Rats have been unfairly blamed for spreading the plague, or Black Death, that killed millions of people in medieval Europe, according to researchers.
According to a new study, the disease might have spread from person to person through human-feeding parasites, including fleas and lice.
The researchers write in their study, published online yesterday in the journal Proceedings of the National Academy of Sciences that the findings challenge "the assumption that the plague in Europe was predominantly spread by rats."
Plague, is caused by a bacteria called Yersinia pestis, carried by rodents and their fleas. The disease is perhaps best known for its toll of an estimated one-third of the population in Europe in the 1300s. The pandemic has come to be known as Black Death. However, researchers are not certain about how exactly the disease was transmitted during the pandemic.
The mode of transmission of the disease in modern times is through fleas that have fed on infected rats biting humans. The same mode of transmission could have been behind Black Death, for instance, when infected rats died, their flea parasites could "jump" from the recently dead rat hosts to humans, according to the Centers for Disease Control and Prevention.
The researchers used mathematical equations, to create three different models of plague transmission, during a series of outbreaks in Europe called the second pandemic, which includes the Black Death, and occurred during the 14th through 19th centuries.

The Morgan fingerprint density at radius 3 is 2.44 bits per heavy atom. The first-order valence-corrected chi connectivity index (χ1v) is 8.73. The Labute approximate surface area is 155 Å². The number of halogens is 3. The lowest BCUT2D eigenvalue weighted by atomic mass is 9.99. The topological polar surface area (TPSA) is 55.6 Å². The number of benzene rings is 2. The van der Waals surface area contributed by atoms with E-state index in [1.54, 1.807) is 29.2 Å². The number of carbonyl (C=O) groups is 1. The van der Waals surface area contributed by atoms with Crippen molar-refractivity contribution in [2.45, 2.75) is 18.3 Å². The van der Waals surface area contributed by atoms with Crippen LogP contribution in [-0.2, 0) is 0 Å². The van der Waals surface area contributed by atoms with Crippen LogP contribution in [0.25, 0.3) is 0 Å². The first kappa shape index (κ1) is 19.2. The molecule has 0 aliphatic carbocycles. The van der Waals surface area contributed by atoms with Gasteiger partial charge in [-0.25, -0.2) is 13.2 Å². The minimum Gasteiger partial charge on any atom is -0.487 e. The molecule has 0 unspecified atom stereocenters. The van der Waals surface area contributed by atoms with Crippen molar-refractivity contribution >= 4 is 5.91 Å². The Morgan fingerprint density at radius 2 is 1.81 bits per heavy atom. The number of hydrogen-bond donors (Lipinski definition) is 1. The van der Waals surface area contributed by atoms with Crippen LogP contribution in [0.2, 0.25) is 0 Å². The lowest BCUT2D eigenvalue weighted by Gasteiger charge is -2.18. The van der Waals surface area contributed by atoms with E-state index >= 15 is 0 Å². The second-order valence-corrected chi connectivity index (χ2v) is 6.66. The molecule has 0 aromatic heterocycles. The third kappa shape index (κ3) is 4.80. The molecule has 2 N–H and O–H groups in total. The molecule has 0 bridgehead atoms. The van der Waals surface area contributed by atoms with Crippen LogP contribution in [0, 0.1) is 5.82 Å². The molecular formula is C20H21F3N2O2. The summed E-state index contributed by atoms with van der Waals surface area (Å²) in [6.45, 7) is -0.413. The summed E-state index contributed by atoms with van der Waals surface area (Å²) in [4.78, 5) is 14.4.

According to one model, the disease was spread from rats to fleas to people; while a second model assumed the disease was spread from human fleas and body lice to other people; and according to a third model, the disease was spread from person to person through the air, which happens only when people develop a form of plague known as pneumonic plague.
The researchers used publicly available data on plague deaths in nine regions during the second pandemic, and found that the human parasite model best reflected death rates in seven out of the regions, as against the other two models.
"Overall, our results suggest that plague transmission in European epidemics occurred predominantly through human [parasites], rather than commensal rat or pneumonic transmission," the researchers wrote in their paper.
''The classic example is the rat-flea transmission,'' said lead study author Katharine Dean, a research fellow at the University of Oslo who studies infectious disease www.washingtonpost.com reported.
A new mathematical model developed by Dean and he colleagues in Norway suggests, that rodents have been unfairly maligned for their role in the pandemic.